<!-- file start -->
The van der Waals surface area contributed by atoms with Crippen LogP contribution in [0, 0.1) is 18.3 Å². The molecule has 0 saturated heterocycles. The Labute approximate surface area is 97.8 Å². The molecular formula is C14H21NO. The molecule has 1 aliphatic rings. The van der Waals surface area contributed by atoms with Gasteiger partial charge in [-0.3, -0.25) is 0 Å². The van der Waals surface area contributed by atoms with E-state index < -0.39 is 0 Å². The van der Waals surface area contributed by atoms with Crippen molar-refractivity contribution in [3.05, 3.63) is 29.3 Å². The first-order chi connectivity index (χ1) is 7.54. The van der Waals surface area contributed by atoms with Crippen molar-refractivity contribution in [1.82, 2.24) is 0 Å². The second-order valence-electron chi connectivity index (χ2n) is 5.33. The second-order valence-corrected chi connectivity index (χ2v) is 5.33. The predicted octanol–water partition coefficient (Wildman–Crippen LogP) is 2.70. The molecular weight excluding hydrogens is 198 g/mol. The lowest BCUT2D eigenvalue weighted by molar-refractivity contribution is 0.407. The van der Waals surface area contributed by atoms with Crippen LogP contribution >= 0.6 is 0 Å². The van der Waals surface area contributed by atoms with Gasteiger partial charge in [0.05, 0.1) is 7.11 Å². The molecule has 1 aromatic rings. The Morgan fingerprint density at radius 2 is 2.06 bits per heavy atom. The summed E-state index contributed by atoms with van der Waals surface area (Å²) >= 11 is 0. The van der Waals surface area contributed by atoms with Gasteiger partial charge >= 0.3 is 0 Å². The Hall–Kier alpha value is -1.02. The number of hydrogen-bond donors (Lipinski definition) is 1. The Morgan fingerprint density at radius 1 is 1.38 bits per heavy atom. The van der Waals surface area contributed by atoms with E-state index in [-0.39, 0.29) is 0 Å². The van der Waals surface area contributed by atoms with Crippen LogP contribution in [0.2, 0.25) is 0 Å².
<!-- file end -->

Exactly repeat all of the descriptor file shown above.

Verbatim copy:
The van der Waals surface area contributed by atoms with Crippen LogP contribution in [0, 0.1) is 18.3 Å². The molecule has 0 saturated heterocycles. The Labute approximate surface area is 97.8 Å². The molecular formula is C14H21NO. The molecule has 1 aliphatic rings. The van der Waals surface area contributed by atoms with Gasteiger partial charge in [-0.3, -0.25) is 0 Å². The van der Waals surface area contributed by atoms with E-state index < -0.39 is 0 Å². The van der Waals surface area contributed by atoms with Crippen molar-refractivity contribution in [3.05, 3.63) is 29.3 Å². The first-order chi connectivity index (χ1) is 7.54. The van der Waals surface area contributed by atoms with Crippen molar-refractivity contribution in [1.82, 2.24) is 0 Å². The second-order valence-electron chi connectivity index (χ2n) is 5.33. The second-order valence-corrected chi connectivity index (χ2v) is 5.33. The predicted octanol–water partition coefficient (Wildman–Crippen LogP) is 2.70. The molecular weight excluding hydrogens is 198 g/mol. The lowest BCUT2D eigenvalue weighted by molar-refractivity contribution is 0.407. The van der Waals surface area contributed by atoms with Crippen LogP contribution >= 0.6 is 0 Å². The van der Waals surface area contributed by atoms with Gasteiger partial charge in [0.05, 0.1) is 7.11 Å². The molecule has 1 aromatic rings. The Morgan fingerprint density at radius 2 is 2.06 bits per heavy atom. The summed E-state index contributed by atoms with van der Waals surface area (Å²) >= 11 is 0. The van der Waals surface area contributed by atoms with Gasteiger partial charge >= 0.3 is 0 Å². The Hall–Kier alpha value is -1.02. The number of hydrogen-bond donors (Lipinski definition) is 1. The Morgan fingerprint density at radius 1 is 1.38 bits per heavy atom. The van der Waals surface area contributed by atoms with E-state index in [-0.39, 0.29) is 0 Å². The van der Waals surface area contributed by atoms with Crippen LogP contribution in [0.2, 0.25) is 0 Å².